17.Amount of market value to be fetched for 100 sq. mts. of land before acquisition of its portion, is found to be, say Rs 180 per sq. mt. Such market value would be 100 times Rs 180, that is, Rs 18,000.00. Amount of market value to be fetched for 80 sq. mts. of remainder land, is found to be, say of Rs 200 per sq. mt., such market value would be 80 times Rs 200, that is, Rs 16,000.00. The amount of market value of the entire 100 sq. mts. of land before a portion of it was acquired, minus the amount of market value of the remainder land would furnish the amount of loss sustained by the owner, that is, Rs 18,000.00 minus Rs 16,000.00 = Rs 2000.00. The loss so sustained by the owner as a consequence of acquisition of a portion of his land and the amount of expenses, say Rs 1000.00, incurred by him because of the acquisition, (such expenses if not already included in determining the market value of the remainder land of 80 sq.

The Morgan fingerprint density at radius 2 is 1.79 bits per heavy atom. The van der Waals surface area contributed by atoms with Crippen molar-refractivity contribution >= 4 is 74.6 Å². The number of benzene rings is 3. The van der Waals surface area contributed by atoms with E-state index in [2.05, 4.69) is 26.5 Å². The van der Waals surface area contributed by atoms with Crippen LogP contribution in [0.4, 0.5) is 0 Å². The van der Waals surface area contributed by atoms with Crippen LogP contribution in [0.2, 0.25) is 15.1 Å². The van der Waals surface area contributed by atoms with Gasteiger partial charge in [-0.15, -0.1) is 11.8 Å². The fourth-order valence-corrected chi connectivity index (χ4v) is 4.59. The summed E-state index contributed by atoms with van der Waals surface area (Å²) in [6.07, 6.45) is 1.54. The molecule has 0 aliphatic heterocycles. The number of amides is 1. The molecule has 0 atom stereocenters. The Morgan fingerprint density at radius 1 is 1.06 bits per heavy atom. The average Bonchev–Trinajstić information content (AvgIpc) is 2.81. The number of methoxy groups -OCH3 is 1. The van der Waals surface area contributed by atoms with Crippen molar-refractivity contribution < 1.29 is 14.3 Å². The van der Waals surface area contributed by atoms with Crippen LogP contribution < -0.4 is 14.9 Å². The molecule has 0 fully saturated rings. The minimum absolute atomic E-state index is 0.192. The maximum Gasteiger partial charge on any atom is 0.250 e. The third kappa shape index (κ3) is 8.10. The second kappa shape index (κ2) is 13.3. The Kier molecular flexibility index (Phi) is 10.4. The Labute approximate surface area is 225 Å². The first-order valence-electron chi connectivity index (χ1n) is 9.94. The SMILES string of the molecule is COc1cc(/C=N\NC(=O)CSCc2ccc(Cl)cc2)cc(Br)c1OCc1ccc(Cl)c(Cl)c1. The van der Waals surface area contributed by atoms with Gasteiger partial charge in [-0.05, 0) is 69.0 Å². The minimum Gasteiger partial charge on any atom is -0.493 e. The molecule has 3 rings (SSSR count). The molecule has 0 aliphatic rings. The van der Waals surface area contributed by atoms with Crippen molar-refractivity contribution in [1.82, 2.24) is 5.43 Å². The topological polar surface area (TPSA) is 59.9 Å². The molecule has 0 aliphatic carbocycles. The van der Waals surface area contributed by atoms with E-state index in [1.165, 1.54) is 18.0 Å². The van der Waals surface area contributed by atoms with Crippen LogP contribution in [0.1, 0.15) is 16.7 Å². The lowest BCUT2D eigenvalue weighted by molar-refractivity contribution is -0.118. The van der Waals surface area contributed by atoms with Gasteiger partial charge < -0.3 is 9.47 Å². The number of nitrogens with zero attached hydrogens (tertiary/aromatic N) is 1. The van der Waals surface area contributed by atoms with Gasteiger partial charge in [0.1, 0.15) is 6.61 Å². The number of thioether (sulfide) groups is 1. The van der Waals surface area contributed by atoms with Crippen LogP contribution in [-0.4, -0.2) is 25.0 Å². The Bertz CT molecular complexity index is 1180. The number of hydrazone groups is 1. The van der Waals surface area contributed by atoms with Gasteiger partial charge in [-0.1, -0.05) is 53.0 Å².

mts), together, would be the compensation. That is Rs 2000.00 + Rs 1000.00 = Rs 3000.00. Therefore, compensation payable under sub-section (1) of Section 301 of the BMC Act to the owner for his acquired land, would be Rs 3000.00.